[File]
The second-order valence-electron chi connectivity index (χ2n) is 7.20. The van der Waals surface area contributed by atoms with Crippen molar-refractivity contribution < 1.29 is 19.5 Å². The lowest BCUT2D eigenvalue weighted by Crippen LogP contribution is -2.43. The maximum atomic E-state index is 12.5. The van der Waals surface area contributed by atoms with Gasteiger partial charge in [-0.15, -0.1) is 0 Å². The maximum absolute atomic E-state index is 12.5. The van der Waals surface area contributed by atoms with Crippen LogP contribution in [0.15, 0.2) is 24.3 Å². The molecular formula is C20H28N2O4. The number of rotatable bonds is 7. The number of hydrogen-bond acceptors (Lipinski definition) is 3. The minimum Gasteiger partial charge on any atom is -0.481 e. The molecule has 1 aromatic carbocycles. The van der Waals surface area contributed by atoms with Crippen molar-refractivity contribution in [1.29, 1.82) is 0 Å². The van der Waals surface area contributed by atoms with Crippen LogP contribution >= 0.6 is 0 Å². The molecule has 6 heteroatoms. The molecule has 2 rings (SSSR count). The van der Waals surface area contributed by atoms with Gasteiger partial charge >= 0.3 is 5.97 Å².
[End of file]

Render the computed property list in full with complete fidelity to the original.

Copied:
The second-order valence-electron chi connectivity index (χ2n) is 7.20. The van der Waals surface area contributed by atoms with Crippen molar-refractivity contribution < 1.29 is 19.5 Å². The lowest BCUT2D eigenvalue weighted by Crippen LogP contribution is -2.43. The maximum atomic E-state index is 12.5. The van der Waals surface area contributed by atoms with Gasteiger partial charge in [-0.15, -0.1) is 0 Å². The maximum absolute atomic E-state index is 12.5. The van der Waals surface area contributed by atoms with Crippen LogP contribution in [0.15, 0.2) is 24.3 Å². The molecular formula is C20H28N2O4. The number of rotatable bonds is 7. The number of hydrogen-bond acceptors (Lipinski definition) is 3. The minimum Gasteiger partial charge on any atom is -0.481 e. The molecule has 1 aromatic carbocycles. The van der Waals surface area contributed by atoms with Crippen molar-refractivity contribution in [1.29, 1.82) is 0 Å². The van der Waals surface area contributed by atoms with Crippen LogP contribution >= 0.6 is 0 Å². The molecule has 6 heteroatoms. The molecule has 2 rings (SSSR count). The van der Waals surface area contributed by atoms with Gasteiger partial charge >= 0.3 is 5.97 Å².